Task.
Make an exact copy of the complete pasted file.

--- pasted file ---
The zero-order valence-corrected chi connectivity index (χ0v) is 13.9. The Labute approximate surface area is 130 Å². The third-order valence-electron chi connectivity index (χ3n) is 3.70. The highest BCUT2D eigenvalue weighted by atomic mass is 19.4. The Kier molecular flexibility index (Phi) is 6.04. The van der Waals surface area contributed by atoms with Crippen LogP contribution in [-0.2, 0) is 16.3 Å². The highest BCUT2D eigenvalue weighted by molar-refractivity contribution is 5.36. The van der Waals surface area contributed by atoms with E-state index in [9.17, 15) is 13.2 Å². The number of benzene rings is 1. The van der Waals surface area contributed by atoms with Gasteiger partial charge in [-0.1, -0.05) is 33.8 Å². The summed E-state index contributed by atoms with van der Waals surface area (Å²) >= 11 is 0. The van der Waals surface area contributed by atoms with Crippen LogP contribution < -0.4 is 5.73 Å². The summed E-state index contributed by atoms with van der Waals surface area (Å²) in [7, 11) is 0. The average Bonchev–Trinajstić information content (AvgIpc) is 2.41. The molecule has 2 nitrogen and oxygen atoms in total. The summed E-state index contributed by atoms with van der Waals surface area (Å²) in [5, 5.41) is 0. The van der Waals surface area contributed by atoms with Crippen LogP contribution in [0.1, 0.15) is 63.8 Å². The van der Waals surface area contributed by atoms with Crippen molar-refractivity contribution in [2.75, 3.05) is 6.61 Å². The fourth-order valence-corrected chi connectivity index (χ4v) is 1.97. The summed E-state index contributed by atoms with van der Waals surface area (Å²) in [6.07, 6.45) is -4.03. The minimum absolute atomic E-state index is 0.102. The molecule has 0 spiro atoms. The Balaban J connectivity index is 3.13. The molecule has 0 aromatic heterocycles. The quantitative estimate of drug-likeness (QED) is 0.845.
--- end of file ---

The zero-order valence-corrected chi connectivity index (χ0v) is 13.9. The Labute approximate surface area is 130 Å². The third-order valence-electron chi connectivity index (χ3n) is 3.70. The highest BCUT2D eigenvalue weighted by atomic mass is 19.4. The Kier molecular flexibility index (Phi) is 6.04. The van der Waals surface area contributed by atoms with Crippen LogP contribution in [-0.2, 0) is 16.3 Å². The highest BCUT2D eigenvalue weighted by molar-refractivity contribution is 5.36. The van der Waals surface area contributed by atoms with E-state index in [9.17, 15) is 13.2 Å². The number of benzene rings is 1. The van der Waals surface area contributed by atoms with Gasteiger partial charge in [-0.1, -0.05) is 33.8 Å². The summed E-state index contributed by atoms with van der Waals surface area (Å²) >= 11 is 0. The van der Waals surface area contributed by atoms with Crippen LogP contribution < -0.4 is 5.73 Å². The summed E-state index contributed by atoms with van der Waals surface area (Å²) in [7, 11) is 0. The average Bonchev–Trinajstić information content (AvgIpc) is 2.41. The molecule has 2 nitrogen and oxygen atoms in total. The summed E-state index contributed by atoms with van der Waals surface area (Å²) in [5, 5.41) is 0. The van der Waals surface area contributed by atoms with Crippen LogP contribution in [0.1, 0.15) is 63.8 Å². The van der Waals surface area contributed by atoms with Crippen molar-refractivity contribution in [2.75, 3.05) is 6.61 Å². The fourth-order valence-corrected chi connectivity index (χ4v) is 1.97. The summed E-state index contributed by atoms with van der Waals surface area (Å²) in [6.07, 6.45) is -4.03. The minimum absolute atomic E-state index is 0.102. The molecule has 0 spiro atoms. The Balaban J connectivity index is 3.13. The molecule has 0 aromatic heterocycles. The quantitative estimate of drug-likeness (QED) is 0.845.